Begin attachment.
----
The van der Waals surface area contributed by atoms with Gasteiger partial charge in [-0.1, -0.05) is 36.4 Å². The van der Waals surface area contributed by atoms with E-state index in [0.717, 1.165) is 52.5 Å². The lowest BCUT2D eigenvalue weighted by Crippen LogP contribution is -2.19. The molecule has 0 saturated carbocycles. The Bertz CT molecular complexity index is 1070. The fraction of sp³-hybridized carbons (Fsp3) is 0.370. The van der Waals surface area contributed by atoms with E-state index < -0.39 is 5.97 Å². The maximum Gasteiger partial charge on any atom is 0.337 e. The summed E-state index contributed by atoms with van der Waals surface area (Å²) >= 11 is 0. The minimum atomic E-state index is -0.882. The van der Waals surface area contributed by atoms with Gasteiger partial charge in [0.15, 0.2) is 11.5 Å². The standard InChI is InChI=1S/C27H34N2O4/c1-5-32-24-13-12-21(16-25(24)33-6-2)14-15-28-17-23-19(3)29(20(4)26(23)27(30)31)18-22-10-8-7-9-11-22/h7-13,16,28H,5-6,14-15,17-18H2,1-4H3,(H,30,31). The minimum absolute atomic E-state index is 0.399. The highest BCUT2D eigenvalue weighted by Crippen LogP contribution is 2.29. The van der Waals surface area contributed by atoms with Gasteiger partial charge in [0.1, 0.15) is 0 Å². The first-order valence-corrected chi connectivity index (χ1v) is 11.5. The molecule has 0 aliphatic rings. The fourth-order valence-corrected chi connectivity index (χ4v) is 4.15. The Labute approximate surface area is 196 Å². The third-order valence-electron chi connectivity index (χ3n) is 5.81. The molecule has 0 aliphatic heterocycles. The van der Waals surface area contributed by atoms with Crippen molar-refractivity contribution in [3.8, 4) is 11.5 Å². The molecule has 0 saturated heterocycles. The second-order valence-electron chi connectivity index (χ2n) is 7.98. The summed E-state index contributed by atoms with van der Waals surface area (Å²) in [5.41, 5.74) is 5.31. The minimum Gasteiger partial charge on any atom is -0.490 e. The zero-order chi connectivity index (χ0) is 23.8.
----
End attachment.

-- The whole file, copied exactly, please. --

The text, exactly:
The van der Waals surface area contributed by atoms with Gasteiger partial charge in [-0.1, -0.05) is 36.4 Å². The van der Waals surface area contributed by atoms with E-state index in [0.717, 1.165) is 52.5 Å². The lowest BCUT2D eigenvalue weighted by Crippen LogP contribution is -2.19. The molecule has 0 saturated carbocycles. The Bertz CT molecular complexity index is 1070. The fraction of sp³-hybridized carbons (Fsp3) is 0.370. The van der Waals surface area contributed by atoms with E-state index < -0.39 is 5.97 Å². The maximum Gasteiger partial charge on any atom is 0.337 e. The summed E-state index contributed by atoms with van der Waals surface area (Å²) >= 11 is 0. The minimum atomic E-state index is -0.882. The van der Waals surface area contributed by atoms with Gasteiger partial charge in [0.15, 0.2) is 11.5 Å². The standard InChI is InChI=1S/C27H34N2O4/c1-5-32-24-13-12-21(16-25(24)33-6-2)14-15-28-17-23-19(3)29(20(4)26(23)27(30)31)18-22-10-8-7-9-11-22/h7-13,16,28H,5-6,14-15,17-18H2,1-4H3,(H,30,31). The minimum absolute atomic E-state index is 0.399. The highest BCUT2D eigenvalue weighted by Crippen LogP contribution is 2.29. The van der Waals surface area contributed by atoms with Gasteiger partial charge in [0.1, 0.15) is 0 Å². The first-order valence-corrected chi connectivity index (χ1v) is 11.5. The molecule has 0 aliphatic rings. The fourth-order valence-corrected chi connectivity index (χ4v) is 4.15. The Labute approximate surface area is 196 Å². The third-order valence-electron chi connectivity index (χ3n) is 5.81. The molecule has 0 aliphatic heterocycles. The van der Waals surface area contributed by atoms with Crippen molar-refractivity contribution in [3.8, 4) is 11.5 Å². The molecule has 0 saturated heterocycles. The second-order valence-electron chi connectivity index (χ2n) is 7.98. The summed E-state index contributed by atoms with van der Waals surface area (Å²) in [5.41, 5.74) is 5.31. The minimum Gasteiger partial charge on any atom is -0.490 e. The zero-order chi connectivity index (χ0) is 23.8.